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Microsoft passed on CompuServe

Microsoft's MSN briefly flirted with the idea of buying CompuServe, a move that surely would have threatened online giant AOL.

    Microsoft Network briefly flirted with the idea of buying CompuServe (CSRV), a move that The selling of CompuServe surely would have threatened online giant America Online (AOL), according to a statement posted on MSN last night.

    That would have rocked the industry, pitting CompuServe and MSN, the second- and third-largest online services, respectively, against top contender AOL. Instead, AOL is acquiring its biggest competitor.

    Microsoft-owned MSN could easily have afforded the purchase, but the company decided against the move. "Regarding our own interest in purchasing CompuServe, Microsoft is always looking for smart business opportunities that are in line with our overall business strategies," wrote MSN vice president Laura Jennings.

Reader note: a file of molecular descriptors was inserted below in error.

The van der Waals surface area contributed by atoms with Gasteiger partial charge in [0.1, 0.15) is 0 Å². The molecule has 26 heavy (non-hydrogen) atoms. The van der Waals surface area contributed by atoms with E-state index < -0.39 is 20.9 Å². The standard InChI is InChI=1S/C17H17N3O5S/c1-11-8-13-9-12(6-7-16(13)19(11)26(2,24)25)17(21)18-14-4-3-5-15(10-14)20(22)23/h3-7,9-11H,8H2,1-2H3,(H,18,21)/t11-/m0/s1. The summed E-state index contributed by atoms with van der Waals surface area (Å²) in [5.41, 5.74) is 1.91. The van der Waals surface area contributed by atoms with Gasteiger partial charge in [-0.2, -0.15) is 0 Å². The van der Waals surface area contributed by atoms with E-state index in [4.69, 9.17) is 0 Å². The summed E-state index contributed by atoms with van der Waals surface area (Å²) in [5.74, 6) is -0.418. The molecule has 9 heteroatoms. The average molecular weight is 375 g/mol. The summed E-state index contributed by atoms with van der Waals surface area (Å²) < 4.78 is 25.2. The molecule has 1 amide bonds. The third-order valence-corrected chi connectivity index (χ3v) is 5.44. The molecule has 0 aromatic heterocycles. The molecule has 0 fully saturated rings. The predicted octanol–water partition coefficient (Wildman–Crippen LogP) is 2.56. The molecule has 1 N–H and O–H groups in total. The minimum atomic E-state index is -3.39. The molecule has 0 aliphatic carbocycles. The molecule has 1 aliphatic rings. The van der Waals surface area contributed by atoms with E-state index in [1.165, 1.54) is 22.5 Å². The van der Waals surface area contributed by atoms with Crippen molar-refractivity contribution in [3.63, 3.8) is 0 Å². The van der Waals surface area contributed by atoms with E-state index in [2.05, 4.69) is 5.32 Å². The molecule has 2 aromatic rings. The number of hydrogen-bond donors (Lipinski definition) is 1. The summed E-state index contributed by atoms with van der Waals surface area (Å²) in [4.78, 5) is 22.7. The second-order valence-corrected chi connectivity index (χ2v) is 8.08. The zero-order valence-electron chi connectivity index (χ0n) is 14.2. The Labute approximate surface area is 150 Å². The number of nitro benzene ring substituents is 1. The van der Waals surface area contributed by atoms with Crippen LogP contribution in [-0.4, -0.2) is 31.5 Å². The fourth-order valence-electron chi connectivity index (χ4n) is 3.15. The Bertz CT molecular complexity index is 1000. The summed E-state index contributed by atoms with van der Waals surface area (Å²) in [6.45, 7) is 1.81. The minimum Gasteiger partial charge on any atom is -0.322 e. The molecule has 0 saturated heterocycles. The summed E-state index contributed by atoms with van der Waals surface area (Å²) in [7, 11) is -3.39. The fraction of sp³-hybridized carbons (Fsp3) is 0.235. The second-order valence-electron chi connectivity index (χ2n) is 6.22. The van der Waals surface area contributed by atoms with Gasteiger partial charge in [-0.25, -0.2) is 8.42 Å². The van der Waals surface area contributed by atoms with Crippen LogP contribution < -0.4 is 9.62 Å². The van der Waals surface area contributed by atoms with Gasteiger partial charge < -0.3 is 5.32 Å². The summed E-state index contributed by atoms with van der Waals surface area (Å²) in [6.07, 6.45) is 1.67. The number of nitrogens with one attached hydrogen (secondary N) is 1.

"We tend to focus on companies that can bring a combination of great development talent and great technologies at the right price. After investigating this opportunity in the early stages, we made a strategic business decision to invest our resources internally."

    The response from Jennings also included what could be read as a veiled jab at AOL: "Like CompuServe, [MSN] appreciates our members' desire for privacy, nonintrusive third-party offers, and reliable access."

    While Microsoft has recently been growing by buying up other companies, it clearly decided against such a move in this case.

    Jennings could not be reached for comment today and no further information was available, but the fact that MSN considered purchasing the No. 2 online service should come as no surprise to insiders.

    H&R Block (HRB) had hung a virtual for-sale sign on the company and was publicly shopping the service around for months.

    Last spring, when rumors of a pending sale heated up, some speculated that Microsoft would make a bid to purchase the online service.

    But when Microsoft purchased WebTV Networks in April, analysts saw that as an indication that Microsoft was moving in a different direction and pretty much gave up on the idea of MSN purchasing CompuServe.

    However, because it didn't put in a bid for CompuServe, MSN now has an even bigger competitor. If the acquisition is approved, AOL's lead in the market will improve dramatically.

    Of course, the industry still is in its relative infancy. That means that regardless of who owns what today, anything can happen.

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